The Java client
Once the server had been written, a client was
The major constraint on the client was the fact that people on the project
are using at least four different computing platforms: Linux, the Macintosh,
OS/2 and Windows 95.
There were several options:
The AFIMS client is a relatively simple Java client with three main
- Choose one or two platforms and write a client just for those
platforms (eg. a Windows 3.1 client that would run under Windows
95, OS/2, Linux using Wine/WABI? and the Mac using SoftWindows)
- Write a client in a language that is relatively platform
independent; eg. Tcl/Tk or Python/Tk
- Write an application in C/C++ using a cross-platform application
framework, such as Qt
- Write the client in a language that has a Netscape plug-in: Tcl or
- Write the client in Java, so that it runs on any platform that
supports a Java-capable browser
- A panel of control buttons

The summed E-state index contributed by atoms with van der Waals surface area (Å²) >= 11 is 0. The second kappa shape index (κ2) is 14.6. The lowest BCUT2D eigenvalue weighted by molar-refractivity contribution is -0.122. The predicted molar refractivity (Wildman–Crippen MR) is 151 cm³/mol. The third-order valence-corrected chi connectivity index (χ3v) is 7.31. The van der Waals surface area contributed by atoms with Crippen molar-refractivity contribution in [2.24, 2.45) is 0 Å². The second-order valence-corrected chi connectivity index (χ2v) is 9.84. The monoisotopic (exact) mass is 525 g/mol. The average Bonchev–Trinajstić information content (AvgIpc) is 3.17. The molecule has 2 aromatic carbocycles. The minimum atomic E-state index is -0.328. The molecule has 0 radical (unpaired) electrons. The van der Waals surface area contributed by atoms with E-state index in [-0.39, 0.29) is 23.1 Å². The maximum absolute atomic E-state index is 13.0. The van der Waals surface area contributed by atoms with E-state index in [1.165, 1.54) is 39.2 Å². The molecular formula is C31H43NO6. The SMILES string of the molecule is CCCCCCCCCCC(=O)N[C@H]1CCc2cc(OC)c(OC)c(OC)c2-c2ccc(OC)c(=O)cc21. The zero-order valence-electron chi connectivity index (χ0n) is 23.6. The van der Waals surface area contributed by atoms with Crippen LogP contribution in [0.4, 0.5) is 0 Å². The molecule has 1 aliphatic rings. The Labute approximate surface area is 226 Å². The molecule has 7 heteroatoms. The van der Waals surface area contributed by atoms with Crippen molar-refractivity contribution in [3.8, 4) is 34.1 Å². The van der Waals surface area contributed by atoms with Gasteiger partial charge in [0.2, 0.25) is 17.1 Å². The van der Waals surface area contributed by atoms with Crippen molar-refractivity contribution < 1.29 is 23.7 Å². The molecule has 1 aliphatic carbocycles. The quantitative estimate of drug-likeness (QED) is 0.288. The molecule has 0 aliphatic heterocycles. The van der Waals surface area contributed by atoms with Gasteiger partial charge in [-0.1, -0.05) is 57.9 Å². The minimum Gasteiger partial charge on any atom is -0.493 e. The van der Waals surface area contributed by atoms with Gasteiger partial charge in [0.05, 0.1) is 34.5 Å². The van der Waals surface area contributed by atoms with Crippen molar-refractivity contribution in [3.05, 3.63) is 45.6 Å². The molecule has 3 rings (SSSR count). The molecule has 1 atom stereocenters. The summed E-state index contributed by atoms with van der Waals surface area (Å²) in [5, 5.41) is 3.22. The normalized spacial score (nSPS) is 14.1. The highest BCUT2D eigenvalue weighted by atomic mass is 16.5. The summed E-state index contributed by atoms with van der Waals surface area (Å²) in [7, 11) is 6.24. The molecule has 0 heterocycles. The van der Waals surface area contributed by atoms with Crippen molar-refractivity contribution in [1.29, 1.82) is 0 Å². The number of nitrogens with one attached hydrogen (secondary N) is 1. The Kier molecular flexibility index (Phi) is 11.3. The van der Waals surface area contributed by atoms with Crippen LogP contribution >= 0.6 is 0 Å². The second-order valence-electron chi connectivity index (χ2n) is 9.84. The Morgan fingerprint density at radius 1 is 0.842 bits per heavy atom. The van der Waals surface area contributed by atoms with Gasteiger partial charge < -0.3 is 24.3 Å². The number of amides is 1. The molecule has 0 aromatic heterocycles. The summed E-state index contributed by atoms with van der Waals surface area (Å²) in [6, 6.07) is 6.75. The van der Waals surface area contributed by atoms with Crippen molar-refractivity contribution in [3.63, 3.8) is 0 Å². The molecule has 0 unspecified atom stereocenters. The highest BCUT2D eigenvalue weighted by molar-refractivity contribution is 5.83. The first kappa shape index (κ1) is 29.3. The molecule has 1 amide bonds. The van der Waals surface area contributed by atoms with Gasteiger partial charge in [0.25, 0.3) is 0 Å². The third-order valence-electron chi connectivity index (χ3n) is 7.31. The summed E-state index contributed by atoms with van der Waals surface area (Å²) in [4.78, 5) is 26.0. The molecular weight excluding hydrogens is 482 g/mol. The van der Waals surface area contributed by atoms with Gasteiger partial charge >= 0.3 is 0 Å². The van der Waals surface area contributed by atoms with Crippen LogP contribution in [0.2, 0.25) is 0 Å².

- A canvas for charting the analyte concentrations over time,
- A status window that lists the various reports from the server
Having developed one serious application in Java, here are my initial
impressions of Java:
- There is a lot of hype to wade through...
- There is a vast array of books available that purport to teach
everything there is to know about the language and the majority
of them are atrocious.
- The language is still evolving, as are the associated libraries
(AWT, etc.), and this shows in many places.
- Performance is barely adequate at times.
- The development tools under Linux lag behind those available
on other platforms (Solaris, Windows 95, Macintosh). Such is
- Knowing C++ seems to be more of a hindrance than a benefit.